Wednesday, November 12, 2014

Lichen Planus

A 45-year-old woman presents to clinic with a new pruritic rash on the flexor surface of her left forearm. Her medical history is significant for Wilson disease, and she was recently started on penicillamine, a copper-chelator. 

On exam she has Kayser-Fleischer rings in both eyes and purple, polyangular papules on her left forearm. On closer inspection, fine white streaks cover the surface of the papules.

A clinical diagnosis of lichen planus is made. Penicillamine is discontinued. What is the best treatment option at this time?

A. Oral steroids
B. Oral antihistamine
C. Topical steroids
D. Azathioprine
E. B and C only

The answer is E: B and C only. This patient has lichen planus (LP) as a cutaneous inflammatory reaction to penicillamine. Clinical identifiers for LP include the Four Ps (purple, polygonal, pruritic, papules), as well as Wickham striae, the fine white lines covering the papules. Other drug exposures that have been linked with LP include gold, chloroquine, and methyldopa.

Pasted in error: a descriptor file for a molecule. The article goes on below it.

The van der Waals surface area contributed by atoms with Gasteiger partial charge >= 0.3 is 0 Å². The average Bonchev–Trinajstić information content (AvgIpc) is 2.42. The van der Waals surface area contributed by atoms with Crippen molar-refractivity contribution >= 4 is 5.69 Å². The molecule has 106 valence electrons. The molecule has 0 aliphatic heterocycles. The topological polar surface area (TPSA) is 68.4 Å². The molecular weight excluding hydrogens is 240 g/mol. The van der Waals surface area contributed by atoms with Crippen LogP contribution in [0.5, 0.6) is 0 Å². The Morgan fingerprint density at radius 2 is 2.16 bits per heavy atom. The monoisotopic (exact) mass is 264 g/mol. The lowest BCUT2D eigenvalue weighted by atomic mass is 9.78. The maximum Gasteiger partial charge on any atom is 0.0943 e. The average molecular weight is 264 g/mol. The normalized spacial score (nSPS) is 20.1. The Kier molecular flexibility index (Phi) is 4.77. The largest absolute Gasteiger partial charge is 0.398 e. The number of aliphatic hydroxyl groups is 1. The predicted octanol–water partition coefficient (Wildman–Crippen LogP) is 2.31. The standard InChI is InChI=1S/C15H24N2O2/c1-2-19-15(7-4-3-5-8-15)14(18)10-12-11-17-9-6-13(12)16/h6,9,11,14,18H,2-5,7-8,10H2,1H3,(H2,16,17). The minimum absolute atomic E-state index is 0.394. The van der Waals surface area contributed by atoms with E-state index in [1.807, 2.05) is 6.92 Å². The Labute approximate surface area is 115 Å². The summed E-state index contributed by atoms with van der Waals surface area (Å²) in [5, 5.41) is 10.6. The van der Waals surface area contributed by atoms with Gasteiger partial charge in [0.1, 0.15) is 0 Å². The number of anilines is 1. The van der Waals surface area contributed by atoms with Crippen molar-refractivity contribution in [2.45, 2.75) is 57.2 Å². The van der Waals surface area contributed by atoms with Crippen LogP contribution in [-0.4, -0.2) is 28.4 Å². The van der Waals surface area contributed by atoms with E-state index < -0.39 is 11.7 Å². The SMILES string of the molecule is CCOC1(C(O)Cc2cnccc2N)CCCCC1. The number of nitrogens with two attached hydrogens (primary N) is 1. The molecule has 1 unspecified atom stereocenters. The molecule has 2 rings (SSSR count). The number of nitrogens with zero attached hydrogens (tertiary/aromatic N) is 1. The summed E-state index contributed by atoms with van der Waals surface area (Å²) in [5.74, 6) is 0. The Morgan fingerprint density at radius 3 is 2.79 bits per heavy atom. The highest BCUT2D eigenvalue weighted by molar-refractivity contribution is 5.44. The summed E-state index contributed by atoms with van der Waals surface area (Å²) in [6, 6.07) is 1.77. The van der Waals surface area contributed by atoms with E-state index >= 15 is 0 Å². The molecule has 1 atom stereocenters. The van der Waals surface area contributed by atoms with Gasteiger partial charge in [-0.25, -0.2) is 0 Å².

This is a local rash, so the best initial treatment would be topical steroid and oral antihistamine for relief from itching (E). Oral steroids and more potent immune modulators (azathioprine, cyclosporine) should be used with more generalized, systemic LP.

Lichen Planus

Lichen planus is a common, distinct inflammatory disorder that affects the skin, mucous membranes, nails, and hair. 
Lesions appear as symmetric, grouped, erythematous to violaceous, flat-topped, polygonal papules. Close inspection of the lesions with a hand lens and after application of mineral oil will reveal fine white lines (Wickham striae). Etiology of the dermatosis is diverse and includes drugs, metals, and infections (especially hepatitis C), which result in alterations of cell-mediated immunity. Women are affected more often than men, and the typical age of onset is between 30 and 60. Trauma may
cause the Koebner phenomenon and linear arrangements.

Treatment is with topical and systemic corticosteroids or cyclosporine.■ Four Ps: purple, polygonal, pruritic, papules
■ Cutaneous lesions: distributed typically on flexural aspects of arms and legs but may become generalized; symptom is pruritis
■ Oral lesions: milky-white reticulated papules, which may become erosive or ulcerate; symptom is pain


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